Crafting: August 2010 Archives
Now- I am not an old hand to embroidery but nor am I a green horn. You may find me safely in the middle of the road. This is just my experience we are discussing here, not my enthusiasm. That can be ranked way up high. You have to stand on your tippy-toes to reach it. But this is only since I discovered Sublime Stitching. Back when I was in high school and my mom started me with embroidery, we would head down to the local hobby/craft store and pick from their rather old-fashioned selection. It was just fine for my mom who was in the market for another "Home Sweet Home" sign but for a 14 yr old, a furry mouse hugging a computer just wasn't my style. Jenny Hart is much, much more my style. I mean, come on, she's got aliens, pie and pirates in there (the trifecta)!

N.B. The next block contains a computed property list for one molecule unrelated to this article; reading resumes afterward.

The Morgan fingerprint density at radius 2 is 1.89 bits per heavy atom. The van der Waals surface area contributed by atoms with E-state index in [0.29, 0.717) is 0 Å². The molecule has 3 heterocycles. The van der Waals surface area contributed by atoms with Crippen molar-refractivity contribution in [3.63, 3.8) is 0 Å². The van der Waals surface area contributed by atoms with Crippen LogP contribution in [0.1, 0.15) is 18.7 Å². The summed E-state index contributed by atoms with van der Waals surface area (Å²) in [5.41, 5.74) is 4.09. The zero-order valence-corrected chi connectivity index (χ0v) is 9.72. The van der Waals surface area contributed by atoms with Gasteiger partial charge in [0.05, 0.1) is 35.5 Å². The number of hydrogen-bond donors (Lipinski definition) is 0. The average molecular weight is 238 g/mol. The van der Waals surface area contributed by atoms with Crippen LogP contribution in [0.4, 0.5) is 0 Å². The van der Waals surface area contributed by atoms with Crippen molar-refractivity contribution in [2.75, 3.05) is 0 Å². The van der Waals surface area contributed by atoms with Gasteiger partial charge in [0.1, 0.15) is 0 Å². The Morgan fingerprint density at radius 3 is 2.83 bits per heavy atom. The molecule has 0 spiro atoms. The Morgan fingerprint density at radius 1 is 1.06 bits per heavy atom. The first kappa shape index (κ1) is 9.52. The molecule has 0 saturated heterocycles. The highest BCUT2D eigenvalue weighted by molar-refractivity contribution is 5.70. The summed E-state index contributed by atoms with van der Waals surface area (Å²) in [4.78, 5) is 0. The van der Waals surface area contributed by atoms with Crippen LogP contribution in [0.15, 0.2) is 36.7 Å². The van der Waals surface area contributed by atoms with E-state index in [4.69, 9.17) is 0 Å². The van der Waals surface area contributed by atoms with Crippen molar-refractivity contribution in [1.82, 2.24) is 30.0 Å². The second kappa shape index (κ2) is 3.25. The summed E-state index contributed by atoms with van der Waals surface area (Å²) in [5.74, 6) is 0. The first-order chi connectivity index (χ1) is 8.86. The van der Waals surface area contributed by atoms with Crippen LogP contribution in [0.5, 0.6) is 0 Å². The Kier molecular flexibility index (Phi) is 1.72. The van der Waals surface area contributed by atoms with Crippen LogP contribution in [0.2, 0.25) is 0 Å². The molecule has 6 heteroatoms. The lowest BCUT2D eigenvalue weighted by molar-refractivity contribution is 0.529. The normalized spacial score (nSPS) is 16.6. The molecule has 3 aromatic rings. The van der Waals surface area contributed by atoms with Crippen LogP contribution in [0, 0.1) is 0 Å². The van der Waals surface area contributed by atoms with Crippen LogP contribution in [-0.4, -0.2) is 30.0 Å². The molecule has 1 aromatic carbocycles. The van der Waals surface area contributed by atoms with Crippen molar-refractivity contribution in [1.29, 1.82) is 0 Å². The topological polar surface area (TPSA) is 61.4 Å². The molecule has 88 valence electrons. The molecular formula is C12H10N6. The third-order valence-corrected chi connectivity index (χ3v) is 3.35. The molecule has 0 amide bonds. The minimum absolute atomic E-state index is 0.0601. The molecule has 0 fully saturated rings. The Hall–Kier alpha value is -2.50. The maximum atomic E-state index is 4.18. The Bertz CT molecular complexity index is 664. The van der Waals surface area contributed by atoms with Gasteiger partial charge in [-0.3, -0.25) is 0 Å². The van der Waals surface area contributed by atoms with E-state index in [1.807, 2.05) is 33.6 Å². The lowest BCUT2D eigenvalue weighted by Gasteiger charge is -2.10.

Reading her book brought back all my fond memories of why I fell in love with embroidery all those days ago (despite the floral, whimsical jungle); the gentle "thunk" noise that the needle makes as it pierces the fabric, the gentle and precise movement, the freedom of color. Jenny's book is well written for a beginner or anyone looking to pick up tips. It features full instructions along with friendly How-tos, tips and "hey, check out this cool thing I found to do this better". The book has a nice selection of stitches followed by a stitch lesson and then PATTERNS-glorious patterns. Each is iron-on, including the stitch lesson. Most are bereft of added business in hopes that you will get creative and go crazy with your own business. I had such a good time with my stitch lesson. I choose to go with one color but different thicknesses of floss. I varied from 2-6 strands and found I much prefer 3. I left some of my lesson undone so you (my gentle readers) could see what the iron-on looks like. Jenny recommends 3-4 passes of a hot iron before checking but I found with my iron that one pass made it dark enough. My recommendation is to check after every pass. Just a little peek. I also used a 9 by 4 in. hoop as opposed to a circular hoop and thought it worked well for the longer stitch patterns in the lesson.